On Writing, Making and Mining: Digital History Class Projects

This is the forth post in a multi-post series reflecting on the digital history course I taught last semester at American University. For more on this you can read initial post about the course, the course syllabus, my posts on the value of a group public blog on how technical to get in a digital history course and on how the students content will continue to be a part of future version of the course.

I am a big fan of the idea that building and making is a hermeneutic. Part of what makes the idea of the digital humanities particularly nifty is the idea that we can embrace building tools, creating software, designing websites and a range of maker activities as an explicit process of understanding. Because of this, and in light of my feelings about the necessity for students to develop technical competency, I knew I wanted students in my class to work on a digital project.

With that said I gave my students a choice.

Everyone had to write proposals for both a digital and print project. For print projects they  proposed papers that either used digital tools to make sense of a set of texts or proposed interrogating something that was itself “born digital.” For digital projects students were required to create some kind of digital resource, a blog, a wiki, a podcast, an interactive map, a curated web exhibit, a piece of software, etc.

When I mentioned the structure of this assignment to Tom Sheinfieldt he suggested that I would be receiving 20 papers. One paper from every student. We’ll get back to what I got once I explain my justification for including writing as an option.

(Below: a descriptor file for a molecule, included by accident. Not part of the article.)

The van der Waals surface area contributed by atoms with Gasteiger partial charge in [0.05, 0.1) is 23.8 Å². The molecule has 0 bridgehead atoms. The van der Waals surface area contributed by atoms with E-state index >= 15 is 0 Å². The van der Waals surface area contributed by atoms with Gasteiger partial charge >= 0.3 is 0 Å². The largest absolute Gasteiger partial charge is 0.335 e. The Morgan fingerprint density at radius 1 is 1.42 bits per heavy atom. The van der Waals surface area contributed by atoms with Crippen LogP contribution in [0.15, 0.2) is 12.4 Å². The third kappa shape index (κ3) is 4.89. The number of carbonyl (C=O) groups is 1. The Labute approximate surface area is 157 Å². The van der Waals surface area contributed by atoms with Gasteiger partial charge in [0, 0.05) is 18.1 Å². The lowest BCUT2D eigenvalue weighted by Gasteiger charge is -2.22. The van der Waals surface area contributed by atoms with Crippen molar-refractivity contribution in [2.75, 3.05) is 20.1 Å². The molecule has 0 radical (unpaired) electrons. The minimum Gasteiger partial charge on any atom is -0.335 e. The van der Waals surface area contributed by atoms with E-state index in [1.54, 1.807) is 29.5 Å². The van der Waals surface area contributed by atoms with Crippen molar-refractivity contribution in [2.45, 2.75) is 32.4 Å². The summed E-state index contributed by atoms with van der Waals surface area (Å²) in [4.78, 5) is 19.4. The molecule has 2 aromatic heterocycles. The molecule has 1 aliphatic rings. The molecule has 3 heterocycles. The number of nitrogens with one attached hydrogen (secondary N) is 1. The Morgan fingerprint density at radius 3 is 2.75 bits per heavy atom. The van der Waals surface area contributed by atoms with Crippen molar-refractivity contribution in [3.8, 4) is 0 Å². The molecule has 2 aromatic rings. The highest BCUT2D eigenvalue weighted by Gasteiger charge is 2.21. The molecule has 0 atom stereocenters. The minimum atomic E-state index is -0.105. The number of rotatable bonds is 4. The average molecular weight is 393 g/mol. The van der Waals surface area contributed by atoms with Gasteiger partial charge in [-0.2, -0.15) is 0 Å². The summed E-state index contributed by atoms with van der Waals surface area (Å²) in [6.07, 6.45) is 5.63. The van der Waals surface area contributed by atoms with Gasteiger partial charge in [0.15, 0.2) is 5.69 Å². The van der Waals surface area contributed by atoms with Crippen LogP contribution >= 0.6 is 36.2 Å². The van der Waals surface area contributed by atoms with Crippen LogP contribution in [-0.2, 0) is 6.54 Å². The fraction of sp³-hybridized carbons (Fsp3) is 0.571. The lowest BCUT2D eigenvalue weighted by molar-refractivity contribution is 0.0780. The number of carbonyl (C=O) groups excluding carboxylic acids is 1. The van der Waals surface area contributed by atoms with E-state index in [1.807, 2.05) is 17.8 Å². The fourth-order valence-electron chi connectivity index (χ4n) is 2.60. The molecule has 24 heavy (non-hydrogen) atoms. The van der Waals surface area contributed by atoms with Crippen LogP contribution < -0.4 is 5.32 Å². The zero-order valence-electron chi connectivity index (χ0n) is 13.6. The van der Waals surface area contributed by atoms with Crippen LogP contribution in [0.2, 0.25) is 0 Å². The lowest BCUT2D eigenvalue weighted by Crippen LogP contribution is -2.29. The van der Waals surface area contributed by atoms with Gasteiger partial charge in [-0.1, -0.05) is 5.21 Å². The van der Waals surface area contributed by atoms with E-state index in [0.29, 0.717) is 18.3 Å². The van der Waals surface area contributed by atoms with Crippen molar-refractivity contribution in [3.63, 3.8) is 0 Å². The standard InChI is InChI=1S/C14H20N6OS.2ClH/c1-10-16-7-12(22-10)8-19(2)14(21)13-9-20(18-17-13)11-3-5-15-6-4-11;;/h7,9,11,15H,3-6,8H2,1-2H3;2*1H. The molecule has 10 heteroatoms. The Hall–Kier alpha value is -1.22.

Three reasons writing in Digital History is new

Here are three reasons to justify using the limited time in a digital history course to work on writing projects.

The case for writing about mediums

Historians are trained to work with particular kinds of materials and to ask questions which are (to some extent) based on the nature of those materials.  Historical understanding fundamentally requires us to understand how the nature of a given medium shapes and effects the traces of the past it has on it. This requires us to know to think about communication in a letter as a different voice from a speech, and further to recognize that the transcript of a speech is not necessarily  what was said, and does not include information about how it was said. It also requires us to approach different media on the terms on which they were used and the terms on which they function. For an example of some of this kind of work in photography I would strongly suggest Trachtenberg’s Reading American Photographs. Similarly, there is a extensive tradition in “reading” and interpreting everything from tree rings in environmental history, to Long Island parkway bridges in the history of technology, to forks and spoons in Bancroft award winning works of American History. This is all to highlight that there is a long tradition of understanding objects in context in history.  I really want my students to become, to borrow from Matt Kirshembalm borrowing from William Gibson “aware of the mechanisms” they are intrepreting. In this capacity I want my students to do extensive research using and interpreting born digital materials.

The case for writing about data